'Parliament fire repairs could take up to five years to complete'

The fire damaged the Old Assembly and the National Assembly wings of the buildings of Parliament. Picture: City of Cape Town Report

The fire damaged the Old Assembly and the National Assembly wings of the buildings of Parliament. Picture: City of Cape Town Report

Published Jan 10, 2022


Cape Town - South African National Heritage Resource Agency’s (Sahra) said it could take up to five years to complete repairs to Parliament.

That’s according to Ben Maswinga, the Sahra manager of the build environment unit, whose remarks come after a devastating fire last week gutted both the Old Assembly and the National Assembly.

“Parliament is both a national key point as well as a national heritage site; it’s very early to tell but the estimated figure at this point is over a billion rand.

“It’s going to need a great deal of resources to fix this in terms of expertise, such as material analysis and restoration architects, heritage architects and engineers. It will be a monumental task,” Mwasinga said.

And even if the investigation into the fire is completed, work to repair the precinct will not start immediately, he said.

“In terms of estimating time frame, it could take one year or more of design input from various experts, another year of reworking and finalising the design, then doing the cost analysis. Anything upwards of five years and that would be if everything went very well,” Mwasinga said.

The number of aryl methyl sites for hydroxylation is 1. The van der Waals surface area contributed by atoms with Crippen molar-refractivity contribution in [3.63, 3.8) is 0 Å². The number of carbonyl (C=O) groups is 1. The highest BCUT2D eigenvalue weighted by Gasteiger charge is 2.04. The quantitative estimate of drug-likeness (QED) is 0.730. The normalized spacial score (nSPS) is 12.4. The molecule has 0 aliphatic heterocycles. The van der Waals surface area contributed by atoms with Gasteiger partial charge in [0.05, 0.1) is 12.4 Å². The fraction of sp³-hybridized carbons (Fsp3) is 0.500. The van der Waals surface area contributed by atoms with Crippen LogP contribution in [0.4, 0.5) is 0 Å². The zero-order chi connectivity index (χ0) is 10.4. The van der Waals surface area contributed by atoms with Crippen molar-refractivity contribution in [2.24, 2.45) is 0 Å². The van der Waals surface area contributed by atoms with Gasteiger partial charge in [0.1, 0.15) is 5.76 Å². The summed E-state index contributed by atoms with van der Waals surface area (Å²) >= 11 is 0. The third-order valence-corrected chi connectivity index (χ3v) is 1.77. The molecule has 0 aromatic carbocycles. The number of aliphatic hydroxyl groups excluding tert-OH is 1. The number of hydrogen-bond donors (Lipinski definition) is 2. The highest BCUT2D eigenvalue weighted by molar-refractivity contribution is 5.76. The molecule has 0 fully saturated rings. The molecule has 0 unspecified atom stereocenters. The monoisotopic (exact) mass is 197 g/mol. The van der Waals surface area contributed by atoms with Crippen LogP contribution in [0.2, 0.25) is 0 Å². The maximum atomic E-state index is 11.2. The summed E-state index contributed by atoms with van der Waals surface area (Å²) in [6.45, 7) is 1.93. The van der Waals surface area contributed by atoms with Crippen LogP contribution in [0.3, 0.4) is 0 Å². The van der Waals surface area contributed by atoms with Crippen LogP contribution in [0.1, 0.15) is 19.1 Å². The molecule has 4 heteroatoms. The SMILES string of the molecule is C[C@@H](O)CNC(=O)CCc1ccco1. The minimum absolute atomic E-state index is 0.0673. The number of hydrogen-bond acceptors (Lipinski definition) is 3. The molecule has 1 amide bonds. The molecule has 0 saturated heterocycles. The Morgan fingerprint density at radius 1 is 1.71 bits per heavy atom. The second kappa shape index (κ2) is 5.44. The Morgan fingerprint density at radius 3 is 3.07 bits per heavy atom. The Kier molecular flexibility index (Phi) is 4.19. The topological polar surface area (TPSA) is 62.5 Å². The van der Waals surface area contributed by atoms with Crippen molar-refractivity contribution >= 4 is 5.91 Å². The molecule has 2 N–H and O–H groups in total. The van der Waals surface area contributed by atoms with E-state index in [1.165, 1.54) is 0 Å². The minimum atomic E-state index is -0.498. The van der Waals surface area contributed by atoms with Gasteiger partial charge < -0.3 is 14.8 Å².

He also added: “The key danger is that all of these resources are of national significance. As heritage resources they are finite, which means that if a building of historical significance is damaged or destroyed it cannot be replaced.”

Department of Public Works and Infrastructure acting director-general Imtiaz Fazel said: “We do not yet know the full extent of the damages caused by the fire. Our engineers and architects only gained access to the fire-damaged areas on Tuesday afternoon.

“This team of multi-disciplinary experts and professionals is under way with an assessment of the damages.”

On Friday, Parliament confirmed the City Hall would be used as an alternative venue for the joint sitting of Parliament to host the Nation Address (Sona).

This year’s Sona is scheduled to take place on February 10.

Parliament spokesperson Moloto Mothapo said preparations are under way and City Hall is conducive to the demands of Sona.

“Since late last year, Parliament has been preparing for Sona by engaging various stakeholders. The City Hall was considered a suitable venue technically in terms of infrastructure and its capacity. It is also a befitting place considering its historical significance,” Mothapo said.

Cape Town mayor Geordin Hill-Lewis has said the City will work together with the state to ensure that the event runs smoothly.

“As a government committed to working together for the benefit of all our residents I offered City Hall so that the work of Parliament could continue uninterrupted, and I’m pleased that the Speaker has accepted our offer,” Hill-Lewis said.

Sahra has estimated the costs of fixing the damage at more than a billion rand.

Meanwhile, Zandile Mafe, who has been charged with setting fire to Parliament, will appear in court tomorrow for his bail application.

Mafe’s lawyer, Luvuyo Godla, said his client’s family have accepted the fact that he has been charged and will be in court to support him.

“Some family members will be present on Tuesday when he makes his appearance. They are at peace with his charges; they understand that anyone can be charged for anything but proving it is a different question altogether,” Godla said.

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